South Africa


A new book by Leopold Scholtz shines a light on Russia’s history with the ANC

A new book by Leopold Scholtz shines a light on Russia’s history with the ANC

Journalist and historian Leopold Scholtz brings Russia’s place in South Africa’s history right to the fore and helps explain the ANC government’s puzzling stance on the Russian invasion of Ukraine. It is published by Jonathan Ball.

Today, 9 May, the world reflects on Russia’s history since World War 2 as that country celebrates Victory Day.

A new historical and political study by the journalist and historian Leopold Scholtz, Terreur en bevryding: Die ANC/SAKP, die kommunisme en geweld (1961-1990) — (Terror and Liberation: The ANC/SACP, Communism and Violence, 1961-1990) was published in March by Jonathan Ball and brings Russia’s place in South Africa’s history right to the fore.

It is a powerful and thoroughly researched work, giving an essential understanding of the ANC in exile between 1960 to 1991, and the role within it of the South African Communist Party. So too, the debilitating effect of its Russian heritage on South Africa up to today.

Issued in paperback, not only Afrikaans speakers, but anyone with a knowledge of Afrikaans should make it their business to read the book.

Scholtz’s very extensive use of quotations (most of them in English), his wide range of sources and precise references enable readers to be secure with his interpretations, even if they might wish to contest these. The book needs to be re-published in English translation and in other languages.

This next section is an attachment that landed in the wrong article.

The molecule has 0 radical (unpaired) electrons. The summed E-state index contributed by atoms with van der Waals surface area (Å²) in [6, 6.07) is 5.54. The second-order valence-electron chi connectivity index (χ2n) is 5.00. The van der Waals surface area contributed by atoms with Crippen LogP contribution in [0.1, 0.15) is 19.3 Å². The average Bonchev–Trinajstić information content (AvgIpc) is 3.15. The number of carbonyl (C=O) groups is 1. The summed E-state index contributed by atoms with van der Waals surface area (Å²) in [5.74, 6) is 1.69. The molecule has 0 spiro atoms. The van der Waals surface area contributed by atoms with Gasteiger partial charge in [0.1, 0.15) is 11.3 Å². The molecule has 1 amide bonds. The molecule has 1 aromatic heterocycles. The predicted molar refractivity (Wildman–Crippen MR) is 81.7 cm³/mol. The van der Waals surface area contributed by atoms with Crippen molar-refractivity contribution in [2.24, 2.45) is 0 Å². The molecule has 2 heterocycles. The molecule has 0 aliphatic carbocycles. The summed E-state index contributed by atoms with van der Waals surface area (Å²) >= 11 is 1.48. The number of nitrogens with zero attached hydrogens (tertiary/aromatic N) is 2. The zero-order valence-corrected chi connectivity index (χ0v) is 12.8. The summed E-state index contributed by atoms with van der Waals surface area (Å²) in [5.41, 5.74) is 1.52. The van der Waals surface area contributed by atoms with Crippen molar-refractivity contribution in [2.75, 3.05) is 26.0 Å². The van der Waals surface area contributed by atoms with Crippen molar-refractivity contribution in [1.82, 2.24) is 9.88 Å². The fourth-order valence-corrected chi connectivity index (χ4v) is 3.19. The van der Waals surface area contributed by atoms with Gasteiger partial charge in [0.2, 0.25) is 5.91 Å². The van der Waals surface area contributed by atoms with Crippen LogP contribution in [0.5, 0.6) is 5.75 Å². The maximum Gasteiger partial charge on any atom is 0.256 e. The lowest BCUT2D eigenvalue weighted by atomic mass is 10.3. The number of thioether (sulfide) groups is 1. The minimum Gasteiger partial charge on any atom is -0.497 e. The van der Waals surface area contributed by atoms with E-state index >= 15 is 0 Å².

Examining the history of the ANC in exile, with the metamorphosis of the former Communist Party of South Africa — founded in 1921, nine years after the ANC — into what Scholtz demonstrates became the principal determinant in the ANC up to the downfall of the former Soviet Union in 1991, he gives an appreciation of the critical role of Russia in South Africa’s political culture.

No other country where the primary language of political communication is English has been more determined in its modern history by Russia (in its Soviet form), making this also a global issue — especially at the present time of Russia’s imperialist war against Ukraine.

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MK budget

Scholtz states that almost the entire budget of Umkhonto weSizwe came from the Soviet Union. (“Byna die hele militêre begroting was uit die Sowjetunie afkomstig…” p.231).

The last paragraph on the back cover of the book makes the point that its major theme — the SACP’s former control over South Africa’s subsequent governing party — sums up the book’s acute relevance for today. 

In translation, this paragraph reads: “Scholtz puts the spotlight on the deadly combination of severe internal intolerance and incompetence within the ANC/SACP in exile, the corruption of part of the leadership and the serious human rights abuses in the ANC’s camps in exile. He argues that what is currently happening in South Africa at all three levels of government is a continuation of a culture that had been established in exile during the years of the alliance.”

That is a very powerful claim. It cannot be wished away.

Scholtz cites a description by the former SACP activist and political prisoner, Prof Raymond Suttner, of post-1994 South Africa having a Constitution which enshrines “democratic and emancipatory values” (p.265). But as Luthando Dyasop — a veteran of Quatro, the ANC’s gulag for its own members in the war in Angola — points out in his memoir, Out of Quatro: From Exile to Exoneration (Kwela Books, 2021), an electoral system which “deprives citizens of the right to appoint and recall any elected representative who has failed them” retains a severe element of Soviet-type power-control of the kind exercised by the ANC over its members in exile (p.250).

As Scholtz points out — citing the biography by Janet Smith and Beauregard Tromp of the SACP/ANC/Umkhonto weSizwe leader Chris Hani — of the 29 members of the ANC’s National Executive Committee who were appointed at its decisive elective conference at Kabwe in Zambia in 1985, 24 were SACP members, under the party’s top-down control (p.167).

Quatro brutality